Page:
Rapidly rising prices for prescription drugs are being blamed for increased health care costs, as well as a growing number of people not being able to afford medicines they need. A bill pending in the Oregon legislature proposes to cap excessive drug prices. But the pharmaceutical industry is pushing back.
At a recent legislative hearing in Salem, cancer patient Brian DeLashmutt held up a prescription bottle for members of the House Health Care Committee.
“This prescription right here is $17,000,” he said. He held up a single pill. “This pill right here – same pill – $608, every single day. That’s the rest of my life.”
Jacob Thompson, with Providence Health and Services, said pharmaceutical costs for his organization are rising faster than every other aspect of health care. For example …
“Nitroprusside, an injectable drug used to lower drug pressure, increased 268 percent over two years,” he said. “Isoproterenol, an injectable drug used in heart failure, increased 719 percent over two years.”
Portland TV station KGW last year found one hundred drugs which had risen in price anywhere from 70 percent to more than 12,000 percent since 2012.
Jon Bartholomew, representing AARP Oregon, told lawmakers his group had collected stories from members who described hardships such as having to come out of retirement to earn the money for their prescriptions.
“Many people go without their medications, or cut back because of the cost,” he said. “And many people are choosing between medications and other needs like food, housing and utilities.”
Democratic Representative Rob Nosse of Portland is sponsoring a bill he hopes will get a handle on spiraling drug costs. House Bill 2387 would cap patient drug co-pays at one hundred dollars a month for each prescription. It would require drug makers to report to the state information on their profit margins, their costs for marketing, research and development and more.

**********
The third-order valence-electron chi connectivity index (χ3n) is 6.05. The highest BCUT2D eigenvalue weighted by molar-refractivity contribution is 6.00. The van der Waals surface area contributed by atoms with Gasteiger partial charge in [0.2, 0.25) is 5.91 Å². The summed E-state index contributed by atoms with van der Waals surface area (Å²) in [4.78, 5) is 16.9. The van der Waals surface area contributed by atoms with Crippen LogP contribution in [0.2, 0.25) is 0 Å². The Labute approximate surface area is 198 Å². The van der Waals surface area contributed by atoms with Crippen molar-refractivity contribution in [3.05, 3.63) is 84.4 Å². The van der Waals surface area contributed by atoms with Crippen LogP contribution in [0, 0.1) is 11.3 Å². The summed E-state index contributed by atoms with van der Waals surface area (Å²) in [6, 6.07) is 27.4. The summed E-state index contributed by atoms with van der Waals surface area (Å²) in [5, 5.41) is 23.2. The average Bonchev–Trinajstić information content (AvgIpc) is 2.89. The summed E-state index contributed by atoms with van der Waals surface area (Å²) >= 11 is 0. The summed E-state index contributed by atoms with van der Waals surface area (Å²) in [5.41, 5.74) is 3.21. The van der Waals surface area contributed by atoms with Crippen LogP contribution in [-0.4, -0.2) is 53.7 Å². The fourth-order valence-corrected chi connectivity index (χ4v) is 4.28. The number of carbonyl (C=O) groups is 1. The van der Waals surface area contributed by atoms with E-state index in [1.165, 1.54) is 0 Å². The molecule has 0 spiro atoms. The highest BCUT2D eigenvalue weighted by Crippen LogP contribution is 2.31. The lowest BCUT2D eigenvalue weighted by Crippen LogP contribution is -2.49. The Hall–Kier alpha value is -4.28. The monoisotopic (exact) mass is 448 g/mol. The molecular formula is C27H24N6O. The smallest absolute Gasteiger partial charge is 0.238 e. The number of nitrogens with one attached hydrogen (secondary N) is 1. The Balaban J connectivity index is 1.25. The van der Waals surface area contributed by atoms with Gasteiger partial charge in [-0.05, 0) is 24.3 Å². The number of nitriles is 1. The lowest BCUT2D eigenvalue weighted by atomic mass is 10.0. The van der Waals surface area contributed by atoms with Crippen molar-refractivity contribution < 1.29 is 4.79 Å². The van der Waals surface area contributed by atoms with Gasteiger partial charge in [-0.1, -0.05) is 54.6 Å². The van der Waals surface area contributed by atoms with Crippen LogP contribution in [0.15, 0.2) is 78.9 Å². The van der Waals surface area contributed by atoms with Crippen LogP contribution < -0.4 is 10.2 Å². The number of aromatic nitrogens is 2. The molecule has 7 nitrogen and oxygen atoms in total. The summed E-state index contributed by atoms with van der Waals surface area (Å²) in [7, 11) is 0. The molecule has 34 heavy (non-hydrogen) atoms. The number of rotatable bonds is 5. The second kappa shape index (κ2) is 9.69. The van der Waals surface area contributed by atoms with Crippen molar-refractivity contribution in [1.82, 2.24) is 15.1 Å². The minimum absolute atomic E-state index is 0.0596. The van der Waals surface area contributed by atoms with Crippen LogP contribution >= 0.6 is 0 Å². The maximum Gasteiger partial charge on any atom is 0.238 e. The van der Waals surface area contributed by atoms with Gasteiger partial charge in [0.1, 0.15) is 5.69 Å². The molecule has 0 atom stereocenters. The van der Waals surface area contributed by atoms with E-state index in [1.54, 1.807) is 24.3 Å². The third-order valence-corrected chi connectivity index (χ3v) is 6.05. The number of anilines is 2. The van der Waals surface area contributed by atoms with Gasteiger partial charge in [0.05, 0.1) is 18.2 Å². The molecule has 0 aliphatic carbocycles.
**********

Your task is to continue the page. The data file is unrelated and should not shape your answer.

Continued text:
Then there’s this part, which Nosse calls the “foreign price cap.”
“If a drug manufacturer charges a price for a drug in Oregon that is higher than the average price charged among the next top five nations for that drug, the difference between that average price and what is charged to Oregon will be rebated to the insurers.”
Not surprisingly, the drug companies oppose Nosse’s bill, but they really, really hate the foreign price cap. They took out full-page ads in the Portland Oregonian slamming what they call a “big bailout” to the health insurance industry.
Ryan Dunlap, with the Oregon Bioscience Association, represents companies that use cutting-edge technologies to develop new drugs. He said this kind of research is a high-risk investment, and that limiting the potential for big profits would cripple the industry.
“If you do anything to regulate or cap or otherwise limit the reward side, without doing anything to the risk side, you do create an imbalance which drives investment away,” he said
Dunlap’s group says Oregon’s growing bioscience sector employs more than 46,000 people and creates more than $10 billion in economic value.
Tara Ryan, a VP with PhRMA, the pharmaceutical industry group, said the bill’s approach is shortsighted.
“Trying to focus a bill entirely on addressing the pharmaceutical industry without looking at the supply chain and the other stakeholders that play a role in pricing and the development of benefit design that actually dictate how patients pay for their medicine leaves a big gap in how we have to look at this process,” she said.
Ryan argued that drugs are a relatively minor component of rising health care costs. She pointed the finger at insurance companies.
“What’s actually happening is that costs that used to be covered by the insurance industry are now being shifted onto patients,” she said. “Patients are now paying more in deductibles, they’re paying more in premiums and they’re paying more in out-of-pocket costs.”
Bill sponsor Rob Nosse acknowledged later that opponents have some valid concerns. But he expressed frustration that – during 18 months of monthly meetings to hammer out a workable solution, the drug industry had not, in his view, made a serious effort to reach a compromise.
“So far, I don’t think PhRMA is trying to play ball,” he told JPR. “They’ve told me that as long as Section One is in the bill, they’re not willing to talk about any other kind of compromises on other sections. And Section One is where you have the foreign price cap reference and the rebate system.”
Nosse says, given the intense industry pushback, the House Health Care Committee plans to meet again near the end of March to look for alternative approaches to reducing drug costs.
But, he says, something has to be done because pharmaceutical prices show no signs of heading down anytime soon.